Subscribe to Archaeology

Top 10 of the Decade

Homo Naledi

Rising Star Cave, South Africa, 2015

By JASON URBANUS

Friday, December 18, 2020

Decade South Africa Homo NalediWhen the strange skeletal remains of more than a dozen early hominins were uncovered in South Africa’s Rising Star cave system, they challenged the story of human origins. The fossils perplexed scholars, as their anatomical features combined modern human and ape-like characteristics. Their shoulders and curved fingers were adapted to climbing trees, but their long, slender legs and foot shape suggested that these hominins walked on two feet. Their skulls were similar to those of modern humans, but their brain cavities were less than half the size. University of Witwatersrand paleoanthropologist Lee Berger and colleagues determined that the bones represent a previously unknown human species, now called Homo naledi. Recent dating of the bones indicates that Homo naledi lived around 230,000 to 330,000 years ago, almost a million and a half years later than initial estimates. This means that the species was not only a distant cousin of modern humans, but also a neighbor living at the same time. “It’s remarkable,” says Berger. “Until naledi, we thought modern humans were alone in Africa at this time.”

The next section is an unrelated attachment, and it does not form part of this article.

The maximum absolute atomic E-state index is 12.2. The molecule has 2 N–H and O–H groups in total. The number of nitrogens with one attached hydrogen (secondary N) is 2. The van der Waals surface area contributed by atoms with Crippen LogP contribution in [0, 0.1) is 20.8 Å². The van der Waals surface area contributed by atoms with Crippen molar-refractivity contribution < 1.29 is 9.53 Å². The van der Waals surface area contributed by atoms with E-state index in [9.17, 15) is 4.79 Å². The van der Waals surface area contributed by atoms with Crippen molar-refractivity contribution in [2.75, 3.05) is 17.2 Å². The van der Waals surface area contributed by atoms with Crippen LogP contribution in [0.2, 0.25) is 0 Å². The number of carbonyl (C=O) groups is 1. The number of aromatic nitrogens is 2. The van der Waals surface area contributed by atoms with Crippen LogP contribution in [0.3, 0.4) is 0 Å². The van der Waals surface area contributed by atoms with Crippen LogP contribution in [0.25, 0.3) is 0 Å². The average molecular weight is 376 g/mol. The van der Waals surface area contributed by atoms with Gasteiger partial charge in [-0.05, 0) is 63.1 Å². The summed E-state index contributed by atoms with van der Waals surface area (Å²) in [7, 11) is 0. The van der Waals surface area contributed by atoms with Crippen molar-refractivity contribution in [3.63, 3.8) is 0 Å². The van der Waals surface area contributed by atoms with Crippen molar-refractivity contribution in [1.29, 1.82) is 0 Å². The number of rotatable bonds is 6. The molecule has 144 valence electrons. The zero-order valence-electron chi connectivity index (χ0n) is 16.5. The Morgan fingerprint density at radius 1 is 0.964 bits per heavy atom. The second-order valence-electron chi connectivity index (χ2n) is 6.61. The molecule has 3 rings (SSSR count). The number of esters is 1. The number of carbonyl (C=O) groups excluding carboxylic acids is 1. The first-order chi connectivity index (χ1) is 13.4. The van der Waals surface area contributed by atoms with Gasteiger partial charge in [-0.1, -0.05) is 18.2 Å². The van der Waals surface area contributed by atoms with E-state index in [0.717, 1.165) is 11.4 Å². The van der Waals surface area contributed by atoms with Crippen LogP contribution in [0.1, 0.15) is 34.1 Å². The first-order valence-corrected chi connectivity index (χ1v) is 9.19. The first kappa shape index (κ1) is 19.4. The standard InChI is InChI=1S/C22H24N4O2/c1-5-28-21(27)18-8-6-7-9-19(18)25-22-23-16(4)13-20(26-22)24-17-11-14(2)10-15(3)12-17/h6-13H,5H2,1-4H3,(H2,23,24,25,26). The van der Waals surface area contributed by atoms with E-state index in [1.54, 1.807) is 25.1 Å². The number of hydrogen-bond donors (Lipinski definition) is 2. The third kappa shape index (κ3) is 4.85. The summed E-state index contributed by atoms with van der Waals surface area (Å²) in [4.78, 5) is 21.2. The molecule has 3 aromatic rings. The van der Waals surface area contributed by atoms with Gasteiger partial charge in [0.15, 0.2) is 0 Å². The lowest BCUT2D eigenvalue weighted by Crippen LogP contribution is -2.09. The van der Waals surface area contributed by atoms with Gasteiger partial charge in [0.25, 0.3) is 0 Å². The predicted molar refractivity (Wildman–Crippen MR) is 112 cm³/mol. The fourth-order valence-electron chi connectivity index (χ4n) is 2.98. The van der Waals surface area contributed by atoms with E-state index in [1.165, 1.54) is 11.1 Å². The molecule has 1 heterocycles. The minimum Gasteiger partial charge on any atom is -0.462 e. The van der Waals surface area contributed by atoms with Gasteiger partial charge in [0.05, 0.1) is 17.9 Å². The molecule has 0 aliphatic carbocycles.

Laser Scanning

Angkor, Cambodia, 2015

By JASON URBANUS

Friday, December 18, 2020

Decade Cambodoa Angkor LidarThe countryside surrounding the Khmer Empire’s capital of Angkor is blanketed with thick jungle, which has hindered archaeological investigation for more than a century. However, laser scanning technology was finally able to do what researchers couldn’t and peer through the dense vegetation, revealing unknown urban settlements and hundreds of hidden archaeological features. “Had you been there a thousand years ago, the forest wouldn’t have existed,” says Damian Evans of the French School of Asian Studies. “You would have seen a vast, bustling metropolis of wooden dwellings and fields stretching off in every direction.” The 3-D images captured in 2015 were the result of the most extensive archaeological scanning project ever undertaken. Evans’ team surveyed 737 square miles of terrain at the heart of the Khmer Empire, which flourished between the ninth and fifteenth centuries. The images captured a complex system of roads, canals, and dams that attest to the civilization’s scale, sophistication, and remarkable ability to engineer Cambodia’s challenging landscape.

Mummification Workshop

Saqqara, Egypt, 2018

By JASON URBANUS

Friday, December 18, 2020